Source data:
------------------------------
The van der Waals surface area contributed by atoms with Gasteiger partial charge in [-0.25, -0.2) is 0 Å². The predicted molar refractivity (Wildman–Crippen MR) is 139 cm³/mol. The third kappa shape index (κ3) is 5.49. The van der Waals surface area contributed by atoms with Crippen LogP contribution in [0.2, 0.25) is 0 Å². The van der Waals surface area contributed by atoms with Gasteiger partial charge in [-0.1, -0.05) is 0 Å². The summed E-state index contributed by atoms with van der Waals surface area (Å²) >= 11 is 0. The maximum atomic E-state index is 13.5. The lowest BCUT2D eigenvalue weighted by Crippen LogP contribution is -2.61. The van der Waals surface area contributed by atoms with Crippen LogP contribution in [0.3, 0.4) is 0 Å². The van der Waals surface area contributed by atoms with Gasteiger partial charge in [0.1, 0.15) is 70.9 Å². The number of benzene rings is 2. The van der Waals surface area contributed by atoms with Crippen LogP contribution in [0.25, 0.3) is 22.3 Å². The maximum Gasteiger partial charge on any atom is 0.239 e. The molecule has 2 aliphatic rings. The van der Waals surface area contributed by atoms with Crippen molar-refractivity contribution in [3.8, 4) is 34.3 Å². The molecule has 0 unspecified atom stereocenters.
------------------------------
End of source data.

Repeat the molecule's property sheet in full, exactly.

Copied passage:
The van der Waals surface area contributed by atoms with Gasteiger partial charge in [-0.25, -0.2) is 0 Å². The predicted molar refractivity (Wildman–Crippen MR) is 139 cm³/mol. The third kappa shape index (κ3) is 5.49. The van der Waals surface area contributed by atoms with Crippen LogP contribution in [0.2, 0.25) is 0 Å². The van der Waals surface area contributed by atoms with Gasteiger partial charge in [-0.1, -0.05) is 0 Å². The summed E-state index contributed by atoms with van der Waals surface area (Å²) >= 11 is 0. The maximum atomic E-state index is 13.5. The lowest BCUT2D eigenvalue weighted by Crippen LogP contribution is -2.61. The van der Waals surface area contributed by atoms with Crippen LogP contribution in [0.3, 0.4) is 0 Å². The van der Waals surface area contributed by atoms with Gasteiger partial charge in [0.1, 0.15) is 70.9 Å². The number of benzene rings is 2. The van der Waals surface area contributed by atoms with Crippen LogP contribution in [0.25, 0.3) is 22.3 Å². The maximum Gasteiger partial charge on any atom is 0.239 e. The molecule has 2 aliphatic rings. The van der Waals surface area contributed by atoms with Crippen molar-refractivity contribution in [3.8, 4) is 34.3 Å². The molecule has 0 unspecified atom stereocenters.